I wrote this article several years ago for the TAMBA magazine, it was originally published with the same photo (but in colour) that I took on a very happy trip to the beach with Boo, Pip and Bug.
Without any shadow of modesty my identical twin girls are adorable, smiley and charming. Add in their big blue eyes and long dark lashes and a shopping trip becomes an obstacle course involving negotiating swooning older ladies and doting grandfather-figures. And all that’s before I’ve drawn attention to myself by knocking over a display trying to steer my double pushchair whilst my child pulls on my arm in the other direction.
That child is also as beloved to me as those adorable, smiley, charming twins. He’s my spark, he adds vibrancy to my life. But he’s the ‘plus one’. It’s always “Boo and the girls”. Much as our daughters’ identity is bound up with their twin-ness, Boo’s identity since their birth has been caught up in being brother to them.
Whilst this is a special position to hold, of which I hope our son himself will be proud, it takes some parental negotiating which rivals the above shopping trip. When we were weaning the girls and out at mealtimes Boo’s behaviour would rapidly deteriorate whilst both parents were focussed feeding, inevitably with our backs turned on a little boy who was used to undivided attention. We soon learnt that one parent had to feed the ‘twins’ and one had to give attention to the ‘plus one’.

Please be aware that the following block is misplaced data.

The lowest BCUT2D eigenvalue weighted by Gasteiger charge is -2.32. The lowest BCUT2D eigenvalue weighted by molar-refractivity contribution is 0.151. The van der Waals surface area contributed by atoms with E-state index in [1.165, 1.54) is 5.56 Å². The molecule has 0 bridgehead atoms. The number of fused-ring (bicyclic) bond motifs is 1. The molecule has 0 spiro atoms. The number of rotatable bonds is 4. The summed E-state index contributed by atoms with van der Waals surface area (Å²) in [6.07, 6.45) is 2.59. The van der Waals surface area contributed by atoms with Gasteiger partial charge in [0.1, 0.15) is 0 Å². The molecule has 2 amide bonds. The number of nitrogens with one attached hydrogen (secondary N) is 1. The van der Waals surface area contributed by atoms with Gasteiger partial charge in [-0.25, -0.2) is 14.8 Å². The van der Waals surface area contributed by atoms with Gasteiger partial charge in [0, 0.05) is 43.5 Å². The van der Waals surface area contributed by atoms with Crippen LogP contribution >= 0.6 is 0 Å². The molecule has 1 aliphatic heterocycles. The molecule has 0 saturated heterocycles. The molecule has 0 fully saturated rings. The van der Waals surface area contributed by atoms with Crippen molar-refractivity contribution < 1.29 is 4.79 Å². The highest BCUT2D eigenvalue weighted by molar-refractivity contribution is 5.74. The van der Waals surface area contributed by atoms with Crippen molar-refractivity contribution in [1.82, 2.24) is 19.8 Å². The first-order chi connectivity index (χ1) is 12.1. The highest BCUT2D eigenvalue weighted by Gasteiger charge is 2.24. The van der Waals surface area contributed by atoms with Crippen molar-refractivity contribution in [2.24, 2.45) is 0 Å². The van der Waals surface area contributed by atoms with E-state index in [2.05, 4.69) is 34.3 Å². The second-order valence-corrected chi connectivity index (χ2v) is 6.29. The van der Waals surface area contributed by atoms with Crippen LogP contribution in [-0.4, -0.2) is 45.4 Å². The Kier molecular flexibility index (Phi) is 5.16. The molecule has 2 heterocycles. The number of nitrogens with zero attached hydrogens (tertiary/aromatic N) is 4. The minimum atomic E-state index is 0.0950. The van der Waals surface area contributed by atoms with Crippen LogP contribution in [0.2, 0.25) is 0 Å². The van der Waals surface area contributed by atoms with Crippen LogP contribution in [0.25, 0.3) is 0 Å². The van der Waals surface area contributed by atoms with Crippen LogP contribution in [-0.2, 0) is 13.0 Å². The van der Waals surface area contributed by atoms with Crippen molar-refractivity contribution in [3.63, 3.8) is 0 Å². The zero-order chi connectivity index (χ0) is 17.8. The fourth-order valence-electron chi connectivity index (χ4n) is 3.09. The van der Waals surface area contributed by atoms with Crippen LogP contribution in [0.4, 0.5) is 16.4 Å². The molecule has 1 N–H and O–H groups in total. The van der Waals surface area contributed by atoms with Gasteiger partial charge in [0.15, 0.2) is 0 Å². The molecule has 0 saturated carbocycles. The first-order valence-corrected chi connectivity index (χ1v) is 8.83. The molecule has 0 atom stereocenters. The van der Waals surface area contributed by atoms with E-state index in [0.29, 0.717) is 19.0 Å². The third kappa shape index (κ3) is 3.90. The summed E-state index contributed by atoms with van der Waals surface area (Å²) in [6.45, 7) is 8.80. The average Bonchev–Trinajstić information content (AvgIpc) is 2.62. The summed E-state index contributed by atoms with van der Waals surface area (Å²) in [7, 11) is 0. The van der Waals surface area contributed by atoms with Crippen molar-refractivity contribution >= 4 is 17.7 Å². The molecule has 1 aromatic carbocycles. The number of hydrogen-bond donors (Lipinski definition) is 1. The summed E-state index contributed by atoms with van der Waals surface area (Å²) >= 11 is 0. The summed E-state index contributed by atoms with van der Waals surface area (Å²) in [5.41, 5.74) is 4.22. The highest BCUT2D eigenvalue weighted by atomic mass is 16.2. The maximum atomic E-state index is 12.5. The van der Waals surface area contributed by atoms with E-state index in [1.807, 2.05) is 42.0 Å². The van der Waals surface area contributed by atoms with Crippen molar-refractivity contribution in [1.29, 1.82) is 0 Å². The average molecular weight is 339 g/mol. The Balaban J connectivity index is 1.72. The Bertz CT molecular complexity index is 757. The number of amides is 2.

At a wedding last week I found myself profusely thanking a lady for stopping to talk to my ‘plus one’ – for making a fuss of him and telling him what a special boy and good big brother he is. It’s a rare event. Normally he has to stand by and watch as his two little sisters are showered with fuss.
But this boy is amazing and worthy of fuss too, just as much as our twin girls. He’s the best big brother in the world to his sisters. He loves them, he makes them smile, protects them and cares for them – he is just as much a part of their identity in our family as they are to each other and we are to them. We are all a unit. We are all affected by twin-ness. He’s not just a ‘plus one’. They are three, and an equal three.
A large part of my multiples parenting experience has been making all children equal and valued, not letting three be a crowd, and factoring in my ‘plus one’ to be the unique and valuable member of our family unit that he is and not just the annoyance who throws my double pushchair off balance. Our family certainly, wouldn’t be balanced without this ‘plus one’.